Five Questions with… Liz Worth

Liz Worth, author of Amphetamine Heart and an upcoming IFOA participant, answered our five questions!

IFOA: What inspired Amphetamine Heart?

Liz Worth: Amphetamine Heart was written over a three-year period. I wasn’t setting out to write a poetry collection, necessarily; I was just writing poems throughout that time, and a lot of them tended to be autobiographical in some way. Worth, Liz (c) Shawn Nolan
The writing itself is a bit surreal, a bit opaque at times. Even though it’s a personal collection, I was also trying to push my own boundaries with my writing. But the experiences behind the poems were the driving inspiration. I was going through a lot at the time.

I was living in a really terrible apartment. I had developed a lot of anxiety and had trouble sleeping, so I started taking sleeping pills and chasing them with a bottle of wine every night. I was living on artificial rest and was really edgy a lot of the time.

I wasn’t feeling very hopeful for my future, either, and I was also realizing I had a lot of issues from my past that I still had to work through. Eventually I took steps to reconcile a lot of that and turned my whole life around. When I read Amphetamine Heart now I can still feel the heaviness of that time of my life.

IFOA: Talk to us a bit about the connection you make between punk music and poetry in this collection.

Worth: I’ve always been really interested in punk’s literary connections. People like Patti Smith and Lydia Lunch and Exene Cervenka, who are all really important figures in punk’s story, have been really successful in showing they are multitalented as musicians and as writers. Worth, Amphetamine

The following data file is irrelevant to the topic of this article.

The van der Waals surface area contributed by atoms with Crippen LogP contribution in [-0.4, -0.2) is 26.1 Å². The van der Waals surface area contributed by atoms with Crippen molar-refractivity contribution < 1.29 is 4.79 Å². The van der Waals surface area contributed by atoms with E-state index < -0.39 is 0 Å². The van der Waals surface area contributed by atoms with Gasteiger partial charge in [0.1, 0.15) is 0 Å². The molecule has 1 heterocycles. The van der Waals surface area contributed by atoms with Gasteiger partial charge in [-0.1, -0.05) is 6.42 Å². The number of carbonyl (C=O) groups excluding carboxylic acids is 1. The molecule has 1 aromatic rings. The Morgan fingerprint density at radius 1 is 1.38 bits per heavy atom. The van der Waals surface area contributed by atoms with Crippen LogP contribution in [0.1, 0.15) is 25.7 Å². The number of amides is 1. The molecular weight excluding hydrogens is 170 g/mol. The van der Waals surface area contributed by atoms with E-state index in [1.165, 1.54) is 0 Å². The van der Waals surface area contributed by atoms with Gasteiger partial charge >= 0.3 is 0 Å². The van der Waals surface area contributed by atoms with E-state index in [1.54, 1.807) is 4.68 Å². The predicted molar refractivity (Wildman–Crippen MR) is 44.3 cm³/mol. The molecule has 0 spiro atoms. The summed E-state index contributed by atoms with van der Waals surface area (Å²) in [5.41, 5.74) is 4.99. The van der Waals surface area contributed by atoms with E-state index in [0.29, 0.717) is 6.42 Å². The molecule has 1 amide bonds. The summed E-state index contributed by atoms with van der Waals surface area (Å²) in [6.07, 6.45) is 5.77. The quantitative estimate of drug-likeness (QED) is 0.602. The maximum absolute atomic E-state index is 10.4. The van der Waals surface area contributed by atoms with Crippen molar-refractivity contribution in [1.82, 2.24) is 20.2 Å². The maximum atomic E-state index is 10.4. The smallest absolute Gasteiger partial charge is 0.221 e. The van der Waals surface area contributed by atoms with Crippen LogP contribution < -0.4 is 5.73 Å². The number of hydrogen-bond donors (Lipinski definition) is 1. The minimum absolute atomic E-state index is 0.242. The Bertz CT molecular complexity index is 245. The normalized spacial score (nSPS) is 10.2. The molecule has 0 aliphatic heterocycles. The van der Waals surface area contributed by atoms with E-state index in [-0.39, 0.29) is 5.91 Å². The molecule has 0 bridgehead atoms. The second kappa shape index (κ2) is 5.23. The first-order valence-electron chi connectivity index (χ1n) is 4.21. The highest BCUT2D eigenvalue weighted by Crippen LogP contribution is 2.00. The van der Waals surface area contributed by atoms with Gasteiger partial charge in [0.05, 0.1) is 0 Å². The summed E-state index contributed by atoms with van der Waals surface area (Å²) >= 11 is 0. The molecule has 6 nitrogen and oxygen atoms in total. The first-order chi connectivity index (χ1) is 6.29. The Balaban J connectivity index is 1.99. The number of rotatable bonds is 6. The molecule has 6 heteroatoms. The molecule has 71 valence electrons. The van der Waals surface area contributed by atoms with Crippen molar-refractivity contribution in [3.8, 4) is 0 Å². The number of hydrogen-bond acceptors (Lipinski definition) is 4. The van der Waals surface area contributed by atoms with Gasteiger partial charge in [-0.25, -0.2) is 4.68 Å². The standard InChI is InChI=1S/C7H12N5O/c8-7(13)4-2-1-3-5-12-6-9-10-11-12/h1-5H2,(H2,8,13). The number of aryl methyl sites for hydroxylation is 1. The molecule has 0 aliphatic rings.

For me, that connection in Amphetamine Heart was really to draw inspiration from those mentioned above, as well as writers like Kathy Acker and Daniel Jones, who were really writing in this very in-your-face kind of way. I like how punk is about brutal honesty and authenticity. I like how it reinforces the importance of not worrying about what other people think: if it’s the truth, it should be out there.

So that was what I kept reminding myself of with Amphetamine Heart. Even though I put a lot of myself into this book, I wanted it to be honest and unsettling and true to what I had experienced, and was experiencing.

IFOA: Have you ever set your poetry to music?

Worth: I have had two different bands that were more like art projects, and we were setting poetry to music. The most recent project I had like this was called Salt Circle and we were pretty minimal: we had a drum, a keyboard, a theremin and a kalimba, and we tried to really focus on creating an atmosphere for each of our songs.

I’ve also used my theremin in some of my readings throughout the years, though these days I tend to just go up on stage without any instruments. I do have some plans to get back into more adventurous spoken word projects in the future, but I’m waiting to wrap up a couple of other projects first.

IFOA: Name one poet who has made a lasting impression on you.

Worth: Lynn Crosbie. The way she uses words is astounding. I would love to know how her mind works when she’s writing. But it’s not just her style. It’s the things she writes about, the experiences she captures. So often I find myself thinking of her work even if I haven’t read a poem of hers in a while. But I always come back to it eventually. Her books are often revisited.

IFOA: Finish this sentence: “I write best when…”

Worth: I’ve had a good night’s sleep, the coffee is ready and I don’t feel like I have to rush off anywhere any time soon.

Liz Worth is the author of four books, including PostApoc and Treat Me Like Dirt: An Oral History of Punk in Toronto and Beyond. Currently, she is working on an occult-inspired vampire novel and is rewriting Twin Peaks scripts as original poetry. Worth presents Amphetamine Heart, a collection of poems channeling punk and heavy metal influences to explore the dark undercurrents that often permeate party culture, as well as No Work Finished Here: Rewriting Andy Warhol, in which she appropriates the original text of Andy Warhol’s a, A Novel and turns each page into a unique poem.